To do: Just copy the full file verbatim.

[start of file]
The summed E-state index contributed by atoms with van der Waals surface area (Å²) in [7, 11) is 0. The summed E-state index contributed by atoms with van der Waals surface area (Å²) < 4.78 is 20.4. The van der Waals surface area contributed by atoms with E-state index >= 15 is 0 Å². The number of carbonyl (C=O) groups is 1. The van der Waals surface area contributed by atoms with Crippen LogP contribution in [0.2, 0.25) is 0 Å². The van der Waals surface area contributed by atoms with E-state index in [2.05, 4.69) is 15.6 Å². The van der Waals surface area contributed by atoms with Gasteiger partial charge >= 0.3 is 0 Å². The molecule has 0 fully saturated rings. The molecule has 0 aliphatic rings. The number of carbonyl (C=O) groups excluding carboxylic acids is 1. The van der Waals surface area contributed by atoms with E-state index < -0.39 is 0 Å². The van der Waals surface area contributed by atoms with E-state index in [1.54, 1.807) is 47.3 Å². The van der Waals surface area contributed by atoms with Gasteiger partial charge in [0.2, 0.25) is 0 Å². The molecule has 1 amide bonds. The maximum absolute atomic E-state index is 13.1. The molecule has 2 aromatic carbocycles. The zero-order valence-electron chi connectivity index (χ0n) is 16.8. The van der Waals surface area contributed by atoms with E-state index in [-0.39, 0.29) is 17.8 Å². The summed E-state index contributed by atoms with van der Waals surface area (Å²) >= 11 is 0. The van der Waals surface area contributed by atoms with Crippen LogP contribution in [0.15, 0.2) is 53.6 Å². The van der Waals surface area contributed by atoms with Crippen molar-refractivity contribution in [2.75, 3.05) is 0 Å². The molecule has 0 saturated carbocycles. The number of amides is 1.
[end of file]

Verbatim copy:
The summed E-state index contributed by atoms with van der Waals surface area (Å²) in [7, 11) is 0. The summed E-state index contributed by atoms with van der Waals surface area (Å²) < 4.78 is 20.4. The van der Waals surface area contributed by atoms with E-state index >= 15 is 0 Å². The number of carbonyl (C=O) groups is 1. The van der Waals surface area contributed by atoms with Crippen LogP contribution in [0.2, 0.25) is 0 Å². The van der Waals surface area contributed by atoms with E-state index in [2.05, 4.69) is 15.6 Å². The van der Waals surface area contributed by atoms with Gasteiger partial charge >= 0.3 is 0 Å². The molecule has 0 fully saturated rings. The molecule has 0 aliphatic rings. The number of carbonyl (C=O) groups excluding carboxylic acids is 1. The van der Waals surface area contributed by atoms with E-state index < -0.39 is 0 Å². The van der Waals surface area contributed by atoms with E-state index in [1.54, 1.807) is 47.3 Å². The van der Waals surface area contributed by atoms with Gasteiger partial charge in [0.2, 0.25) is 0 Å². The molecule has 1 amide bonds. The maximum absolute atomic E-state index is 13.1. The molecule has 2 aromatic carbocycles. The zero-order valence-electron chi connectivity index (χ0n) is 16.8. The van der Waals surface area contributed by atoms with E-state index in [-0.39, 0.29) is 17.8 Å². The summed E-state index contributed by atoms with van der Waals surface area (Å²) >= 11 is 0. The van der Waals surface area contributed by atoms with Crippen LogP contribution in [0.15, 0.2) is 53.6 Å². The van der Waals surface area contributed by atoms with Crippen molar-refractivity contribution in [2.75, 3.05) is 0 Å². The molecule has 0 saturated carbocycles. The number of amides is 1.